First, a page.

We’ll preview spring training 2012 – one of the most anticipated in Angels’ history – with a series of five crucial questions about the upcoming season. First up: relief.
The Angels' bullpen was the area of the team that experienced the least upheaval this winter. The offense got an injection of power and plate discipline from future Hall of Famer Albert Pujols. The rotation finally took on a left-hander, and a pretty good one, in C.J. Wilson.
General manager Jerry Dipoto didn't neglect the bullpen -- he added veteran setup man LaTroy Hawkins -- but it probably wasn't the overhaul some Angels fans had hoped for. Unless something changes in the next four weeks (and it might), the Angels will go into spring training banking on second-year closer Jordan Walden. Considering he's 24 and maintained his upper-90s fastball all year, that's not necessarily a bad thing. When I talked to him a couple of weeks ago, Walden sounded excited to erase bad memories from the end of his 2011 season.
But if you're poking this team for soft areas, places where it might be susceptible, you'd probably point your stick at the relief pitching. Angels relievers actually had the second-best ERA in the American League (3.52), but that obscures some of deeper problems. They allowed opponents to bat .247 against them, which ranked ninth, and they walked 185 batters. Only six teams saw more walks from their relievers. When the Angels were trying to find their footing early in the season, the bullpen was awful. When they were chasing teams late, it tended to implode at inopportune times.
Letting Fernando Rodney walk (pun intended) will solve only so many problems. The scrutiny will be on Walden, but it's almost equally vital that some other young arms continue to develop. Let's assume that Hawkins and Scott Downs stay healthy and do what they normally do, which is to be two of the more-dependable eighth-inning guys. Hisanori Takahashi is probably fairly bankable in low-stress roles.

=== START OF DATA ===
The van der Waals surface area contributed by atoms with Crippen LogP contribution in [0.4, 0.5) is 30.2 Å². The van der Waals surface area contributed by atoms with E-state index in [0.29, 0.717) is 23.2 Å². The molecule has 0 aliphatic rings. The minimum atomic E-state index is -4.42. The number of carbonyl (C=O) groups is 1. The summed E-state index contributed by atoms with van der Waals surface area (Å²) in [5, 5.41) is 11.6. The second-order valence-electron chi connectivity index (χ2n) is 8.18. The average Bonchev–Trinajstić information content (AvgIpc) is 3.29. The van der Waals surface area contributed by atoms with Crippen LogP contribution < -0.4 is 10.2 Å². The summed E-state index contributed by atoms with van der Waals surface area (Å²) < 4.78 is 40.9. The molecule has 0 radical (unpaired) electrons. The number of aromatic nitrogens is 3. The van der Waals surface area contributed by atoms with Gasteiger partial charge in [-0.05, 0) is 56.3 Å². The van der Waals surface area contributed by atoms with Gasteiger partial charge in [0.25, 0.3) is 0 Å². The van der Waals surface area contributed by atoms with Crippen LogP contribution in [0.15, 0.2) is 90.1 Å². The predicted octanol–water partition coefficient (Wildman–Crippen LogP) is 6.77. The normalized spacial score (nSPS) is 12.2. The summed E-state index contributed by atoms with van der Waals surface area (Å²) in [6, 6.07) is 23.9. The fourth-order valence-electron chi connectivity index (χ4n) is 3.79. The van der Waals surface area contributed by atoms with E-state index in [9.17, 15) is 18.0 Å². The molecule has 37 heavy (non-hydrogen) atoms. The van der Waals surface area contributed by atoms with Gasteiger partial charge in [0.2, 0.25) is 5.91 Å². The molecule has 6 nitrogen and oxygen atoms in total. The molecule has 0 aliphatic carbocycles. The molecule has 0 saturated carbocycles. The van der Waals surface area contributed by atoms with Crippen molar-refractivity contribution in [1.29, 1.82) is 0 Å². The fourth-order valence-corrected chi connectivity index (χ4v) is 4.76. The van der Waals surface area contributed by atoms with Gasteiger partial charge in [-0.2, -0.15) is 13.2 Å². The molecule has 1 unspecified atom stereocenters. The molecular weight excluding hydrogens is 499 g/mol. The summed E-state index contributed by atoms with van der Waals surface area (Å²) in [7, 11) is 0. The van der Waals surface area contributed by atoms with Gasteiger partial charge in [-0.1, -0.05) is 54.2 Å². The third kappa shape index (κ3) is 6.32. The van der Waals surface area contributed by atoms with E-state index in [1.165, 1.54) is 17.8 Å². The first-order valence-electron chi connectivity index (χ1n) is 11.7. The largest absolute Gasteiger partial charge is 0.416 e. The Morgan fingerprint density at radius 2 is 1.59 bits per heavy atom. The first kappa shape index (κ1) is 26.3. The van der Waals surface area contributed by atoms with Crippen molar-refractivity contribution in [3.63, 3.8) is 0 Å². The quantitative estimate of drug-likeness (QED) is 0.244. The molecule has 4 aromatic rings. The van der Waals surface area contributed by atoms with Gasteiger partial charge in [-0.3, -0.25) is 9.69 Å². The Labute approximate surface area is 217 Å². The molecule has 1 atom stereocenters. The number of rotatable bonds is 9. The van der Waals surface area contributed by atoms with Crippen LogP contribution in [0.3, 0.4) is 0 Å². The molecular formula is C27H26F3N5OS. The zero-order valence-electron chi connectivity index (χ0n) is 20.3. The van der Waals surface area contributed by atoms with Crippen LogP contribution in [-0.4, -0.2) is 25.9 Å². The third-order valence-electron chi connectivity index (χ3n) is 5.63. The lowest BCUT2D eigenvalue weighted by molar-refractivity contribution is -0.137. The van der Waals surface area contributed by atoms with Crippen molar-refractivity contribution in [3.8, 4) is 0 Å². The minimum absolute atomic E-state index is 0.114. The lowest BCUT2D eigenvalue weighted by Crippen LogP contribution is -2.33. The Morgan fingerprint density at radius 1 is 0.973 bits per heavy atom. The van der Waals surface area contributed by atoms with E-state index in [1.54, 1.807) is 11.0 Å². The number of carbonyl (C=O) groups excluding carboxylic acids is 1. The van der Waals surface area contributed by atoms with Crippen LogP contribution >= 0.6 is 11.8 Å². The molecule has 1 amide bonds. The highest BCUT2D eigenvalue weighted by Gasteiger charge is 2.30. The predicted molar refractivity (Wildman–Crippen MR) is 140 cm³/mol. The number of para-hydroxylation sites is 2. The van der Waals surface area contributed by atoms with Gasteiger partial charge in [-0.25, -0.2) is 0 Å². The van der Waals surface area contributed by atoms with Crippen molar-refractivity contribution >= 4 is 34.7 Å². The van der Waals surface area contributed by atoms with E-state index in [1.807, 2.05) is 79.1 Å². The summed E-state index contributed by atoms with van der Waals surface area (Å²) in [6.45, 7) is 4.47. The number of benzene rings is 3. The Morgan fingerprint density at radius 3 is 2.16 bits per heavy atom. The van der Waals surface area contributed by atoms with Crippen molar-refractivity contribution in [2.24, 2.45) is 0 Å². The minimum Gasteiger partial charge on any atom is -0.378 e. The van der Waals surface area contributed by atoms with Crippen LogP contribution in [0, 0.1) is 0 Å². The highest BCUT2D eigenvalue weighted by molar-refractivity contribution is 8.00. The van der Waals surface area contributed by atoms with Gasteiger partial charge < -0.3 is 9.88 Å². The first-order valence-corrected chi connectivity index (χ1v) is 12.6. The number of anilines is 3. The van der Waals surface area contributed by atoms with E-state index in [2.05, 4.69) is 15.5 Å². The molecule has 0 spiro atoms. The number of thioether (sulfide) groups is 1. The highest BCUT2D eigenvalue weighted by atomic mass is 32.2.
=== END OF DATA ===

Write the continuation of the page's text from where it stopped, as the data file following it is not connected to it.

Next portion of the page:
No other Angels reliever has proven he can lock down an inning or two. Rich Thompson was the best of the youngsters, but had some shaky moments, especially late in the season. Bobby Cassevah and Trevor Bell will be fighting to stay on the roster as usual.
When the Angels were throwing a blanket over the late innings in 2002, Francisco Rodriguez got much of the credit, but it was depth that made the team so hard to rally against. Troy Percival, Brendan Donnelly and Ben Weber gave Mike Scioscia options when he was mapping out the final three to 15 outs of a game.
The Angels might not need that kind of dominance to rumble into the playoffs in 2012 -- on paper, they've got the talent to barge right in -- but as we sit a month before spring training, the bullpen remains a major question mark.